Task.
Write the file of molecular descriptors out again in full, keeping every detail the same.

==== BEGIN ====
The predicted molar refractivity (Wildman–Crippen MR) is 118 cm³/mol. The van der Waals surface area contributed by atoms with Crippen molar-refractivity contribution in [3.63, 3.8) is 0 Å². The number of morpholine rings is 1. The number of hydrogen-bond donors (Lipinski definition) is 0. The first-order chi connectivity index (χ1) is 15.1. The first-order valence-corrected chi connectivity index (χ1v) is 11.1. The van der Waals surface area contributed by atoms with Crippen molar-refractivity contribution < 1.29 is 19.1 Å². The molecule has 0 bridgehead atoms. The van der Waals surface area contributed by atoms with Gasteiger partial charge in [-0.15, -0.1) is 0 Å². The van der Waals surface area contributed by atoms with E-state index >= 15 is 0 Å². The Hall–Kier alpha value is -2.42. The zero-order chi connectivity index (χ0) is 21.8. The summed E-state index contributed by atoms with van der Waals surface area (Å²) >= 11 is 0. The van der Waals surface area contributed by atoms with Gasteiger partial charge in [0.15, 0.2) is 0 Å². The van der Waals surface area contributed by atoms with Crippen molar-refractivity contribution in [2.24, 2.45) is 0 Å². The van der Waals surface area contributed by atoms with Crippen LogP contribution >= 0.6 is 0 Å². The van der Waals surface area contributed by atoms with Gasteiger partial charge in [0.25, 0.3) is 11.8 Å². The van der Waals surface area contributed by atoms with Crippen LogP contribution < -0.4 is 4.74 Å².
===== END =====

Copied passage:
The predicted molar refractivity (Wildman–Crippen MR) is 118 cm³/mol. The van der Waals surface area contributed by atoms with Crippen molar-refractivity contribution in [3.63, 3.8) is 0 Å². The number of morpholine rings is 1. The number of hydrogen-bond donors (Lipinski definition) is 0. The first-order chi connectivity index (χ1) is 15.1. The first-order valence-corrected chi connectivity index (χ1v) is 11.1. The van der Waals surface area contributed by atoms with Crippen molar-refractivity contribution < 1.29 is 19.1 Å². The molecule has 0 bridgehead atoms. The van der Waals surface area contributed by atoms with Gasteiger partial charge in [-0.15, -0.1) is 0 Å². The van der Waals surface area contributed by atoms with E-state index >= 15 is 0 Å². The Hall–Kier alpha value is -2.42. The zero-order chi connectivity index (χ0) is 21.8. The summed E-state index contributed by atoms with van der Waals surface area (Å²) >= 11 is 0. The van der Waals surface area contributed by atoms with Gasteiger partial charge in [0.15, 0.2) is 0 Å². The van der Waals surface area contributed by atoms with Crippen molar-refractivity contribution in [2.24, 2.45) is 0 Å². The van der Waals surface area contributed by atoms with Crippen LogP contribution >= 0.6 is 0 Å². The van der Waals surface area contributed by atoms with Gasteiger partial charge in [0.25, 0.3) is 11.8 Å². The van der Waals surface area contributed by atoms with Crippen LogP contribution < -0.4 is 4.74 Å².